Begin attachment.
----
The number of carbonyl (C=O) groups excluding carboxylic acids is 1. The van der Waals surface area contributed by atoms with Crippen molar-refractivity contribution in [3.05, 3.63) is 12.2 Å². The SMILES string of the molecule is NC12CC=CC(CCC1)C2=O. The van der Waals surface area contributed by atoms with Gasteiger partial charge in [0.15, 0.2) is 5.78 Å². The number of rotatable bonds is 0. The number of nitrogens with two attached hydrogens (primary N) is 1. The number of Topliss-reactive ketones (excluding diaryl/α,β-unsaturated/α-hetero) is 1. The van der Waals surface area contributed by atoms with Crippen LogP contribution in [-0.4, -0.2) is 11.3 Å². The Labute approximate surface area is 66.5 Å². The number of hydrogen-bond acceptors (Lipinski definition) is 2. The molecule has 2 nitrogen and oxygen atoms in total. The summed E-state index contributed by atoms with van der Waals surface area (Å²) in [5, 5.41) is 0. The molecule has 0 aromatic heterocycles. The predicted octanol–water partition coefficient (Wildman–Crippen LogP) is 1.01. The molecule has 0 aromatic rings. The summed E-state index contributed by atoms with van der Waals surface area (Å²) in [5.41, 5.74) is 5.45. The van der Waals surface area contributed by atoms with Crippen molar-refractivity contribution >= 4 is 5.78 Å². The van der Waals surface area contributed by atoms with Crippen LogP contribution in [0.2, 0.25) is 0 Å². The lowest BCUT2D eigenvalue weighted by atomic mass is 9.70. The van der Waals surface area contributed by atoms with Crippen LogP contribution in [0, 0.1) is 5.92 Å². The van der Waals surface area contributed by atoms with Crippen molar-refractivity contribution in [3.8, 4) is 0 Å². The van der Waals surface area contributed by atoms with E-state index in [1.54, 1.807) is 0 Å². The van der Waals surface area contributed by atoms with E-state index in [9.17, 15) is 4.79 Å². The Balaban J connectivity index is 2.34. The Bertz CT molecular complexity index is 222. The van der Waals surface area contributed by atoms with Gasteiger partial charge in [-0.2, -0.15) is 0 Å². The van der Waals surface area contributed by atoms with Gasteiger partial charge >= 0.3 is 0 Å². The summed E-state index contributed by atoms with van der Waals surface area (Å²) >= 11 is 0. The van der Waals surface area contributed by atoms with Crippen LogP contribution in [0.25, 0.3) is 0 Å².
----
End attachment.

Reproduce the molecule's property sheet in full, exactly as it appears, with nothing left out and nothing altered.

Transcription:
The number of carbonyl (C=O) groups excluding carboxylic acids is 1. The van der Waals surface area contributed by atoms with Crippen molar-refractivity contribution in [3.05, 3.63) is 12.2 Å². The SMILES string of the molecule is NC12CC=CC(CCC1)C2=O. The van der Waals surface area contributed by atoms with Gasteiger partial charge in [0.15, 0.2) is 5.78 Å². The number of rotatable bonds is 0. The number of nitrogens with two attached hydrogens (primary N) is 1. The number of Topliss-reactive ketones (excluding diaryl/α,β-unsaturated/α-hetero) is 1. The van der Waals surface area contributed by atoms with Crippen LogP contribution in [-0.4, -0.2) is 11.3 Å². The Labute approximate surface area is 66.5 Å². The number of hydrogen-bond acceptors (Lipinski definition) is 2. The molecule has 2 nitrogen and oxygen atoms in total. The summed E-state index contributed by atoms with van der Waals surface area (Å²) in [5, 5.41) is 0. The molecule has 0 aromatic heterocycles. The predicted octanol–water partition coefficient (Wildman–Crippen LogP) is 1.01. The molecule has 0 aromatic rings. The summed E-state index contributed by atoms with van der Waals surface area (Å²) in [5.41, 5.74) is 5.45. The van der Waals surface area contributed by atoms with Crippen molar-refractivity contribution >= 4 is 5.78 Å². The van der Waals surface area contributed by atoms with Crippen LogP contribution in [0.2, 0.25) is 0 Å². The lowest BCUT2D eigenvalue weighted by atomic mass is 9.70. The van der Waals surface area contributed by atoms with Crippen LogP contribution in [0, 0.1) is 5.92 Å². The van der Waals surface area contributed by atoms with Crippen molar-refractivity contribution in [3.8, 4) is 0 Å². The van der Waals surface area contributed by atoms with E-state index in [1.54, 1.807) is 0 Å². The van der Waals surface area contributed by atoms with E-state index in [9.17, 15) is 4.79 Å². The Balaban J connectivity index is 2.34. The Bertz CT molecular complexity index is 222. The van der Waals surface area contributed by atoms with Gasteiger partial charge in [-0.2, -0.15) is 0 Å². The van der Waals surface area contributed by atoms with Gasteiger partial charge >= 0.3 is 0 Å². The summed E-state index contributed by atoms with van der Waals surface area (Å²) >= 11 is 0. The van der Waals surface area contributed by atoms with Crippen LogP contribution in [0.25, 0.3) is 0 Å².